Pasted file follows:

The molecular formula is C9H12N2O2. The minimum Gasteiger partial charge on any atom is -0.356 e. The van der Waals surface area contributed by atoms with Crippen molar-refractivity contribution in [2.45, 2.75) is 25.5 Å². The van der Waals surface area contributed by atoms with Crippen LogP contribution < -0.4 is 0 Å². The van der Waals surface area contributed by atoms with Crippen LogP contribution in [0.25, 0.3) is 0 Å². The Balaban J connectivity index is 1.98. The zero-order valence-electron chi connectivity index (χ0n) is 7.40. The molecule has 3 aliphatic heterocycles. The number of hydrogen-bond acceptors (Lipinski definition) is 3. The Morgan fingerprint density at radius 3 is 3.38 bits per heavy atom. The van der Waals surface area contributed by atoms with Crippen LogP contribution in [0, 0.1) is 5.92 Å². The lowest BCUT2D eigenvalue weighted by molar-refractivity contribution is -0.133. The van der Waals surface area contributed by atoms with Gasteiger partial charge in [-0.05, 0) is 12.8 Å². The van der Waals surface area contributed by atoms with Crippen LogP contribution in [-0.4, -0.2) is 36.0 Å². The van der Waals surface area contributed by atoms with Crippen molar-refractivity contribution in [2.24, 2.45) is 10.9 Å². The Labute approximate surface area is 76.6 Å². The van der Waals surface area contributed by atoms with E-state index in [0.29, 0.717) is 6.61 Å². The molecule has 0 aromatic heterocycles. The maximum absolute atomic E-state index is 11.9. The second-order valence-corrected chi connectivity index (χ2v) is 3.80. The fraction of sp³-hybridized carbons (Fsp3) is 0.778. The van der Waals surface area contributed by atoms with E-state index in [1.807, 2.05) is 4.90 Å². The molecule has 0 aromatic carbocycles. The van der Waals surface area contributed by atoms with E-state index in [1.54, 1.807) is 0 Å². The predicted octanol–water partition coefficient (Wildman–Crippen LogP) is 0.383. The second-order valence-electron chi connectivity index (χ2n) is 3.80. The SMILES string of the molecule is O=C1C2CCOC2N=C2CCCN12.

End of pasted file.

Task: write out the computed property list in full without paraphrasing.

The molecular formula is C9H12N2O2. The minimum Gasteiger partial charge on any atom is -0.356 e. The van der Waals surface area contributed by atoms with Crippen molar-refractivity contribution in [2.45, 2.75) is 25.5 Å². The van der Waals surface area contributed by atoms with Crippen LogP contribution < -0.4 is 0 Å². The van der Waals surface area contributed by atoms with Crippen LogP contribution in [0.25, 0.3) is 0 Å². The Balaban J connectivity index is 1.98. The zero-order valence-electron chi connectivity index (χ0n) is 7.40. The molecule has 3 aliphatic heterocycles. The number of hydrogen-bond acceptors (Lipinski definition) is 3. The Morgan fingerprint density at radius 3 is 3.38 bits per heavy atom. The van der Waals surface area contributed by atoms with Crippen LogP contribution in [0, 0.1) is 5.92 Å². The lowest BCUT2D eigenvalue weighted by molar-refractivity contribution is -0.133. The van der Waals surface area contributed by atoms with Gasteiger partial charge in [-0.05, 0) is 12.8 Å². The van der Waals surface area contributed by atoms with Crippen LogP contribution in [-0.4, -0.2) is 36.0 Å². The van der Waals surface area contributed by atoms with Crippen molar-refractivity contribution in [2.24, 2.45) is 10.9 Å². The Labute approximate surface area is 76.6 Å². The van der Waals surface area contributed by atoms with E-state index in [0.29, 0.717) is 6.61 Å². The molecule has 0 aromatic heterocycles. The maximum absolute atomic E-state index is 11.9. The second-order valence-corrected chi connectivity index (χ2v) is 3.80. The fraction of sp³-hybridized carbons (Fsp3) is 0.778. The van der Waals surface area contributed by atoms with E-state index in [1.807, 2.05) is 4.90 Å². The molecule has 0 aromatic carbocycles. The van der Waals surface area contributed by atoms with E-state index in [1.54, 1.807) is 0 Å². The predicted octanol–water partition coefficient (Wildman–Crippen LogP) is 0.383. The second-order valence-electron chi connectivity index (χ2n) is 3.80. The SMILES string of the molecule is O=C1C2CCOC2N=C2CCCN12.